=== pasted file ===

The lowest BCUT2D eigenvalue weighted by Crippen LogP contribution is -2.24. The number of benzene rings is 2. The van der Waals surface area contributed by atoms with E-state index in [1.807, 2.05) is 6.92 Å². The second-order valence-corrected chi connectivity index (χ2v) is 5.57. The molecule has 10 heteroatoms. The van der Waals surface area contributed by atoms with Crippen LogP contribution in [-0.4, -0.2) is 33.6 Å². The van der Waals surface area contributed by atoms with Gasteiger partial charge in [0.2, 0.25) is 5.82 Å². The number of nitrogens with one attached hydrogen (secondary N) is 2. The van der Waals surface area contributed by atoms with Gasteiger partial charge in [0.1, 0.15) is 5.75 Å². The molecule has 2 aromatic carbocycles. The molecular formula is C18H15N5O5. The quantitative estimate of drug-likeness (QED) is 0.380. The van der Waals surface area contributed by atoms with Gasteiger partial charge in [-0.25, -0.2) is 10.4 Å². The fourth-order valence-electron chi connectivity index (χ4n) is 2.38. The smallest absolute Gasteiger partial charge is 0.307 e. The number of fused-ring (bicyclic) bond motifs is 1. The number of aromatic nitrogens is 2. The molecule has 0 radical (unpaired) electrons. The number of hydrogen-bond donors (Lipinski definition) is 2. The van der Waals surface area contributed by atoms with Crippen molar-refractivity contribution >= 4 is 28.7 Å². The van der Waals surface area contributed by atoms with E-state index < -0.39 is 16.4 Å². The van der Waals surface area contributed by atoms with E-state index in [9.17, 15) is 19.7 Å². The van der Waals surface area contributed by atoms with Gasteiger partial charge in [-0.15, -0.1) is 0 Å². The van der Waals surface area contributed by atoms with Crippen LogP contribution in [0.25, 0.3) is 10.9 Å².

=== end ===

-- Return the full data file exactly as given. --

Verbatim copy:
The lowest BCUT2D eigenvalue weighted by Crippen LogP contribution is -2.24. The number of benzene rings is 2. The van der Waals surface area contributed by atoms with E-state index in [1.807, 2.05) is 6.92 Å². The second-order valence-corrected chi connectivity index (χ2v) is 5.57. The molecule has 10 heteroatoms. The van der Waals surface area contributed by atoms with Crippen LogP contribution in [-0.4, -0.2) is 33.6 Å². The van der Waals surface area contributed by atoms with Gasteiger partial charge in [0.2, 0.25) is 5.82 Å². The number of nitrogens with one attached hydrogen (secondary N) is 2. The van der Waals surface area contributed by atoms with Gasteiger partial charge in [0.1, 0.15) is 5.75 Å². The molecule has 2 aromatic carbocycles. The molecular formula is C18H15N5O5. The quantitative estimate of drug-likeness (QED) is 0.380. The van der Waals surface area contributed by atoms with Gasteiger partial charge in [-0.25, -0.2) is 10.4 Å². The fourth-order valence-electron chi connectivity index (χ4n) is 2.38. The smallest absolute Gasteiger partial charge is 0.307 e. The number of fused-ring (bicyclic) bond motifs is 1. The number of aromatic nitrogens is 2. The molecule has 0 radical (unpaired) electrons. The number of hydrogen-bond donors (Lipinski definition) is 2. The van der Waals surface area contributed by atoms with Crippen molar-refractivity contribution >= 4 is 28.7 Å². The van der Waals surface area contributed by atoms with E-state index < -0.39 is 16.4 Å². The van der Waals surface area contributed by atoms with E-state index in [9.17, 15) is 19.7 Å². The van der Waals surface area contributed by atoms with Gasteiger partial charge in [-0.15, -0.1) is 0 Å². The van der Waals surface area contributed by atoms with Crippen LogP contribution in [0.25, 0.3) is 10.9 Å².